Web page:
Daily Devotion for August 24, 2015
Our Father, who art in heaven, hallowed be thy name. Thy kingdom come; Thy will be done, on earth as it is in heaven. Give us this day our daily bread, and forgive us our trespasses, as we forgive those who trespass against us. And lead us not into temptation, but deliver us from evil.
For Thine is the kingdom, and the power, and the glory, forever and ever.
That saved a wretch like me.
I once was lost but now am found,
Was blind, but now, I see.
T'was Grace that taught
my heart to fear.
And Grace, my fears relieved.
How precious did that Grace appear
the hour I first believed.
Through many dangers, toils and snares
we have already come.
T'was Grace that brought us safe thus far
and Grace will lead us home.
The Lord has promised good to me
His word my hope secures.
He will my shield and portion be
as long as life endures.
Yea, when this flesh and heart shall fail,
And mortal life shall cease,
I shall possess within in the veil,
A life of joy and peace.
When we've been here ten thousand years
bright shining as the sun.
We've no less days to sing God's praise
then when we've first begun.
Lyrics by John Newton (1773)
Music origin unk.
For Perseverance Today
If things get tough today, Lord — and in all hard times — let me stay motivated and calm. Let me look at how far I have come rather than how far I still have to go. Let me continue counting my blessings, not what I've been missing. May every day bring new chances to grow, new beautiful things to see, new plans to do, and new goals to pursue, as every new day is Your miracle day.
Prayer to Know God's Will
And shall I pray Thee change Thy will, my Father,
Until it be according unto mine?
But, no, Lord, no, that never shall be, rather
I pray Thee blend my human will with Thine.
I pray Thee hush the hurrying, eager longing,
I pray Thee soothe the pangs of keen desire -
See in my quiet places, wishes thronging -
Forbid them, Lord, purge, though it be with fire.
[Purging sinful desire.]
Almighty God, by your Holy Spirit you have made me one with your saints in heaven and on earth. Grant that in my earthly pilgrimage I may always be supported by this fellowship of love and prayer, and know myself to be surrounded by their witness to your power and mercy. I ask this for the sake of Jesus Christ, who lives and reigns for ever and ever.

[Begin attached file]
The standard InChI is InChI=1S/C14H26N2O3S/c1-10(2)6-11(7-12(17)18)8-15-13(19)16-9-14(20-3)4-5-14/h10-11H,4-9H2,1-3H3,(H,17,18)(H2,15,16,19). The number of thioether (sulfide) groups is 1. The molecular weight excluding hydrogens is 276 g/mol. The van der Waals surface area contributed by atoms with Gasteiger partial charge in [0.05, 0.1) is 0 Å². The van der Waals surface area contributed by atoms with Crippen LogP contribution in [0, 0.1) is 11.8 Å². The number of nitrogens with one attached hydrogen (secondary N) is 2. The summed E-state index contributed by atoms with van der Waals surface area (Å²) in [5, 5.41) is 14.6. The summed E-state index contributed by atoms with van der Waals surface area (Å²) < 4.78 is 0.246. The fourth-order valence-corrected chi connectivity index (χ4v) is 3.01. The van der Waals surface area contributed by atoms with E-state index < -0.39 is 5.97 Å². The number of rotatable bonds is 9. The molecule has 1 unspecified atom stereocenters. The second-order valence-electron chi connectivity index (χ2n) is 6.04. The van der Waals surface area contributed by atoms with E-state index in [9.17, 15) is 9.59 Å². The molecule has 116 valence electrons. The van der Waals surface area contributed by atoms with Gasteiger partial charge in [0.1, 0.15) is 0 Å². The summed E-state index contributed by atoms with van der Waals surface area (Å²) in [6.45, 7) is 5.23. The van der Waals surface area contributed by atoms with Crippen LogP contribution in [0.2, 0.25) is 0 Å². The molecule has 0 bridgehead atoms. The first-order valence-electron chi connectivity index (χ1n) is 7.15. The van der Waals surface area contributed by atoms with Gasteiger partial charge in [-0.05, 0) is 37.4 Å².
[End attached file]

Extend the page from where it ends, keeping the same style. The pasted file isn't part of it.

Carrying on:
(Additional prayers may be found at Prayers for All Occasions.)
God be with you 'til we meet again.
The Bible does not contain the Word of God; It is the Word of God.
~ Lee Roberson
Exodus 2:23-25 (ESV)
God Hears the Cry of the Hebrews
During those many days the king of Egypt died, and the people of Israel groaned because of their slavery and cried out for help. Their cry for rescue from slavery came up to God.
And God heard their groaning, and God remembered his covenant with Abraham, with Isaac, and with Jacob. God saw the people of Israel — and God knew.
Notes on the Scripture
In the movie The Ten Commandments, the Pharaoh of Egypt is called "Ramses", but the matter of who was ruling Egypt during the time of Moses is a wide-ranging debate among scholars. Today, the scholars who believe Rameses II was the Pharaoh during the events of Exodus are primarily Muslims! Christian scholars cannot even pinpoint the century during which Exodus is set or the dynasty to which the pharaoh belonged.
The problem of historicity, as with much of the Old Testament, is that the Hebrews were unusually good record-keepers for that day, all things considered, and really the only civilization that kept continuous historical records. The Egyptians kept records that were, when they exist, even better in ways, for they were written down contemporaneously, whereas the early Hebrew history was largely oral and not written down until long after. But Egyptian records were lost and then recovered, in a forgotten language that had to be deciphered; and they were also hit-or-miss.
Many people have used the lack of a recorded Egyptian account as a wedge to attack the authenticity of Exodus, but there are good reasons (other than simple faith) to give it credence. Pharaohs, like kings everywhere, did not like to remember defeats. You will find, in London, a great monument to Nelson's victory at Trafalgar, but you will have to travel to the United States to see the Battle of Saratoga or Yorktown engraved in stone. It is the victors who record victories.
n a more theological topic, one might wonder why God was so slow to react to the plight of His people, or why He had to "remember" his covenant with Abraham. The key lies, as it does with almost all great suffering by the Hebrews, in idolatry.
The Hebrews in Egypt were given to the worship of idols. Even Moses himself is no paragon of righteousness. He was raised as an Egyptian. He has married a foreigner, and it is not altogether clear that his killing of the Egyptian slaver was justified. (Moses' failings will become both clearer and more important as Exodus progresses.)
But the main point is, God has not "forgotten" anything. The word "remember" is used in the sense of "take into account"; He allows his promise to Abraham to overcome his anger at the Hebrews. God remains fully faithful to the Hebrews, even though they have not been fully faithful to Him; and even though He may punish them in the process, He will in fact rescue them from slavery (and possible extinction) and give them possession of Canaan, as He promised Abraham, Isaac, and Jacob.